Sometimes part of the genealogy challenge can be staying on task. Recently it has been a lot of focus on my Kobler roots, but I have a whole side of my family on my mother side, the Albats, family that I don’t know as much about as I wish I did.
On that side I am proud to say I am a 1st generation American and without the sacrifices they made I might not be here, and it’s just been in the last few years I have really begun to understand the sacrifices they made.The Albats side of my family are of Latvian descent. My grandfather Bruno Albats (1908-1995) was apparently a rather important figure in the American Latvian Association, as well as the World Federation of Free Latvians. His father Herman Albats (1879-1942) was also a well-respected diplomat, scholar and poet, until his deportation and death in the Soviet Gulag Camps in 1942.
I was sheltered from much of my Latvian roots, by distance, and in some ways design, as my mother did something that very few of her upbringing did, she married into the “American Family”, and embraced it. She did not want us burdened by the pain and struggles of the past, so we were spared much of the history, and much of the ongoing pain that my grandparents felt at being ripped away from their home, their country, and their freedom.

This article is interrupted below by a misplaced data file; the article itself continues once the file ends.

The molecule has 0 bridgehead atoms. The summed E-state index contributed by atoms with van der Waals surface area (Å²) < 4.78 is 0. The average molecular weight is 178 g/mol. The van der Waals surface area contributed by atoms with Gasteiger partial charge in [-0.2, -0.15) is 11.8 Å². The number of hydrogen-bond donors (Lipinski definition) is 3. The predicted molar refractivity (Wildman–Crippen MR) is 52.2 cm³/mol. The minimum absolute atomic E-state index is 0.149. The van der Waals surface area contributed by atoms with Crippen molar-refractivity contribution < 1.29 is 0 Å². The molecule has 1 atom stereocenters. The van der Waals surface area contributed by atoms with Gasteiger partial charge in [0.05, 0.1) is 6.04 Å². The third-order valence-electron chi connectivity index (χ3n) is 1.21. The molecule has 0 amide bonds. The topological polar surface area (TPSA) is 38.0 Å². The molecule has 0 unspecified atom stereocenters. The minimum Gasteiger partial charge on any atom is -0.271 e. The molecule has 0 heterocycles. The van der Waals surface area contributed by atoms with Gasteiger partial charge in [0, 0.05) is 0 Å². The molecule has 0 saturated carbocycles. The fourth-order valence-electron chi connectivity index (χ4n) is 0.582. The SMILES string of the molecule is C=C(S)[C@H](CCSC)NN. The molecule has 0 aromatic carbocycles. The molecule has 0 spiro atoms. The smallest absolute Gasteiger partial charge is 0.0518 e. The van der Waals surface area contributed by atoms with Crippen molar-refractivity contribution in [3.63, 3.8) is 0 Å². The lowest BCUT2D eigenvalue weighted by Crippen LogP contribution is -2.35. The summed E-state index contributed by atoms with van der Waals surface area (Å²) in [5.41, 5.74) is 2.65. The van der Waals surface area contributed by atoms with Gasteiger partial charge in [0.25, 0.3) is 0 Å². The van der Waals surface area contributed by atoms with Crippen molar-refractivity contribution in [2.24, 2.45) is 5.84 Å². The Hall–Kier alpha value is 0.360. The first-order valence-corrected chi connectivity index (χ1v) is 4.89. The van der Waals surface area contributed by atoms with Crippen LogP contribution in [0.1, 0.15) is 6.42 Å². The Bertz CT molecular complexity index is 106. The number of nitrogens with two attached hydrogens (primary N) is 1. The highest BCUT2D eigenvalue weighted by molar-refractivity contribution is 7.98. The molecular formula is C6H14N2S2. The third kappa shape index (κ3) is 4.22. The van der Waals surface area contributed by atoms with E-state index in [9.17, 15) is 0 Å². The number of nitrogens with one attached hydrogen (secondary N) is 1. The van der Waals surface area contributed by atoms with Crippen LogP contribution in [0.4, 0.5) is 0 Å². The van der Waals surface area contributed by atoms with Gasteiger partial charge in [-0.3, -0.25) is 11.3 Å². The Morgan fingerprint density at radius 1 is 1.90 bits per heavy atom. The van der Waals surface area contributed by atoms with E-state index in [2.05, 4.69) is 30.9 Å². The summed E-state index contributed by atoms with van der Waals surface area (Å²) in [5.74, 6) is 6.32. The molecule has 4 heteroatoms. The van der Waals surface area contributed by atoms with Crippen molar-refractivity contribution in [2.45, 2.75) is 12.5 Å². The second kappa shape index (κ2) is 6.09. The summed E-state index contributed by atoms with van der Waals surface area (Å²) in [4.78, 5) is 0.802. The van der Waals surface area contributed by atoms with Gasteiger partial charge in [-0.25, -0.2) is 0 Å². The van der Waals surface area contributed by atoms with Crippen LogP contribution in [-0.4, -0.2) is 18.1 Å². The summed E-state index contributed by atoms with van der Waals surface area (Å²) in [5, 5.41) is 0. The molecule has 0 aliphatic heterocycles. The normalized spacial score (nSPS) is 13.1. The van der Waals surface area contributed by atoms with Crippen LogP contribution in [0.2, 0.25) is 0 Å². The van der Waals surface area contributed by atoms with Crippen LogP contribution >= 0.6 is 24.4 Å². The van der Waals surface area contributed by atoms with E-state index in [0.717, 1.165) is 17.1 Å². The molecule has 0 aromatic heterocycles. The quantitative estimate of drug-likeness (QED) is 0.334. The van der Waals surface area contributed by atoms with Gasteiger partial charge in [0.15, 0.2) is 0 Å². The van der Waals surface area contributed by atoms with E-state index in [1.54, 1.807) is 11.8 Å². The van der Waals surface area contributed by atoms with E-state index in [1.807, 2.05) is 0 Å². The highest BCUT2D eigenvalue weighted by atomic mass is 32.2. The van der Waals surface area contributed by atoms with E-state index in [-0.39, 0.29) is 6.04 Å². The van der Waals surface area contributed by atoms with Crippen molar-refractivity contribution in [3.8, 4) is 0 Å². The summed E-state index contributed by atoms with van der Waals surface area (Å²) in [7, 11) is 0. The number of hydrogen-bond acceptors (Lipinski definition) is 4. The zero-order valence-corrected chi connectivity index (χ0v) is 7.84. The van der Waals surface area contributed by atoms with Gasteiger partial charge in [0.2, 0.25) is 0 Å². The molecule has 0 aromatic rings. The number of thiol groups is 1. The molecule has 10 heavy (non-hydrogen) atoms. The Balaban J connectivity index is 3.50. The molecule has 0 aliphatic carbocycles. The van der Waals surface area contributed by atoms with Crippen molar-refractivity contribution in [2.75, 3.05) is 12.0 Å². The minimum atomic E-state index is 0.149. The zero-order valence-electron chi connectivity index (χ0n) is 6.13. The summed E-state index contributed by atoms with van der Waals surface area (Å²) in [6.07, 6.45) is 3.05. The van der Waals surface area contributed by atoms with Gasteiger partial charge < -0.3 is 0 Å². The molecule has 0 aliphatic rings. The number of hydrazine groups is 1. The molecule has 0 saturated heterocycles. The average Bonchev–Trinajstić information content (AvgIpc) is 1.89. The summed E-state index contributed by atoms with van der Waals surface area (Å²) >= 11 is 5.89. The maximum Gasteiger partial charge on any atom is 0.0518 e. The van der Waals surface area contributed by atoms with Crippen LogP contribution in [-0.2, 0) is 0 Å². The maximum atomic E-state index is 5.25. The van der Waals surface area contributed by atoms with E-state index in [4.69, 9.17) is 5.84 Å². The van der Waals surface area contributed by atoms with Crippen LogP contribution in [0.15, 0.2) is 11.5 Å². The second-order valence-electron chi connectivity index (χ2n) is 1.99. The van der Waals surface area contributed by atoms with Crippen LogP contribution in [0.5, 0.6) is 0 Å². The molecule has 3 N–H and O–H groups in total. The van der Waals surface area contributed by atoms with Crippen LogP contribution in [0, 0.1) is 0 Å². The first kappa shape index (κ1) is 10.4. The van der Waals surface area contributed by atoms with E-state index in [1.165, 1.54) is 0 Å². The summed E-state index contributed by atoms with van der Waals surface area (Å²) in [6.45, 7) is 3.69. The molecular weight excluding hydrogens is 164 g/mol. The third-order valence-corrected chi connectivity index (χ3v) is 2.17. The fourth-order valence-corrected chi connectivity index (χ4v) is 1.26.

I was always a bit ignorant as it related to my mother’s side of the family. I knew they were from Latvia. I knew my mother came here when she was very young, only about 6 or 7. I know she was very conscious about herself, and in fact made sure that once she learned english she learned it with no accent at all. It was grammatically perfect.
We as children we never really exposed too much to the Latvian plight. While it was “omni” present in our lives, it was not something that we lived with on a consistent basis. I had a fairly vague idea that my grandfather did something important but it wasn’t until he passed aways that I really understood the magnitude of what he accomplished in his life. He was an accomplished Lawyer, a Latvian judge, and someone who wanted more than anything to see his country free again. I remember as a child seeing my mother attend some Latvian functions dressed in some of the traditional sorority dress, and remember going to a ceremony where my grandfather was honored for his works, but until recently I didn’t know that the award was the “People’s Award” from the WFLA.
They became US Citizens, and cherished their rights. They voted in every election, and he encouraged me to be a part of that process. They never took for granted that those rights could be taken away.
Through it all he always wished to see his home be free again. A dream he lived to see when Latvia again gained its independence in 1993.